What does being a father mean? This is the question Japanese filmmaker Hirokazu Kore-eda asked himself for his new film in Competition: Soshite Chichi Ni Naru (Like Father, Like Son). A personal look at paternity involving a normal Japanese family.
Since his very first film Maborosi in 1995, family relationships have provided a backdrop to the work of Kore-eda who sees himself as Hiroshi Shimizu's successor. In 2004 he focused on the bonds between siblings in Nobody Knows, the true story of four children abandoned by their mother in their apartment in Sugamo for four months. The feature film won the best male actor award for 14-year-old actor Yagira Yuuya. Echoing this drama, in 2012 he directed I Wish, a perfect counterpart to his previous film, in which two brothers, separated by their parents' divorce, set off on a secret voyage in order to be reunited.
In Like Father, Like Son, the filmmaker paints the portrait of a middle-class couple who learns that the child they have brought up is not their biological son, who was switched with the child of another family at birth and brought up in modest surroundings.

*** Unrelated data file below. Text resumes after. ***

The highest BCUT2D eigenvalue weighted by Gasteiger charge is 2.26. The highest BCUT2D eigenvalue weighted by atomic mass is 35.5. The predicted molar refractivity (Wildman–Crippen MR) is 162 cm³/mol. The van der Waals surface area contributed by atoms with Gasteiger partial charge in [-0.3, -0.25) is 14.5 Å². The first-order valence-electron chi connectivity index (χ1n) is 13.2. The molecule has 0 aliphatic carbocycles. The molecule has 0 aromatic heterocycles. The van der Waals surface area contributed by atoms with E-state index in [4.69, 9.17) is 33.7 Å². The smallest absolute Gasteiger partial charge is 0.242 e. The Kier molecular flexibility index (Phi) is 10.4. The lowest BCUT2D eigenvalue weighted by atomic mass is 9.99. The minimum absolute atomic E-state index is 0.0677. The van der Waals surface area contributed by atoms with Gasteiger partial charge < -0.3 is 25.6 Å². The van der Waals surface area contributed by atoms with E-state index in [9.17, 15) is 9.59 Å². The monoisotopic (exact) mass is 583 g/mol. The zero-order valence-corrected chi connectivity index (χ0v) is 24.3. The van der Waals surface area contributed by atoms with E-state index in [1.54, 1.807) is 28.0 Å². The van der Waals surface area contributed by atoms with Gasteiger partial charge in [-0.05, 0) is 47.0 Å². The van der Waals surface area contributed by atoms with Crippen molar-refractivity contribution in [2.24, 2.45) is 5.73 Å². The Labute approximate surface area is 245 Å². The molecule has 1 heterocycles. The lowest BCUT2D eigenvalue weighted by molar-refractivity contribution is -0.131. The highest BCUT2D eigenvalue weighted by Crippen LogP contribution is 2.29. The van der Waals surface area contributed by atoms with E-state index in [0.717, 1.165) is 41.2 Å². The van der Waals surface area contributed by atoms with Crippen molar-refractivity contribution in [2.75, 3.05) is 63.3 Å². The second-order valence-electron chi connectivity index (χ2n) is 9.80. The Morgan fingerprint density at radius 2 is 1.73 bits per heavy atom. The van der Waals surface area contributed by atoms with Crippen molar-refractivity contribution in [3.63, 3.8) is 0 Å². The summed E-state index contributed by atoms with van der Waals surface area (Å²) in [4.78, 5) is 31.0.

The young director took inspiration from recently becoming a father to deal with the issue of transmission. He said: "When my daughter was born five years ago, I asked myself a lot of questions: when does a father really become a father? Is it sharing his blood that makes a man a father or is it the time that a father and a child spend together?"
Free of sentimentalism, Kore-eda's work is always poetic and almost documentary-like. His minimalist touch allows him to address the most the complex subjects with finesse, as in 2009 with Air Doll, a dramatic comedy presented in Un Certain Regard in which an inflatable doll comes to life.
Saturday 18th May / Grand Théâtre Lumière / 11.30 a.m. - 10.00 p.m.
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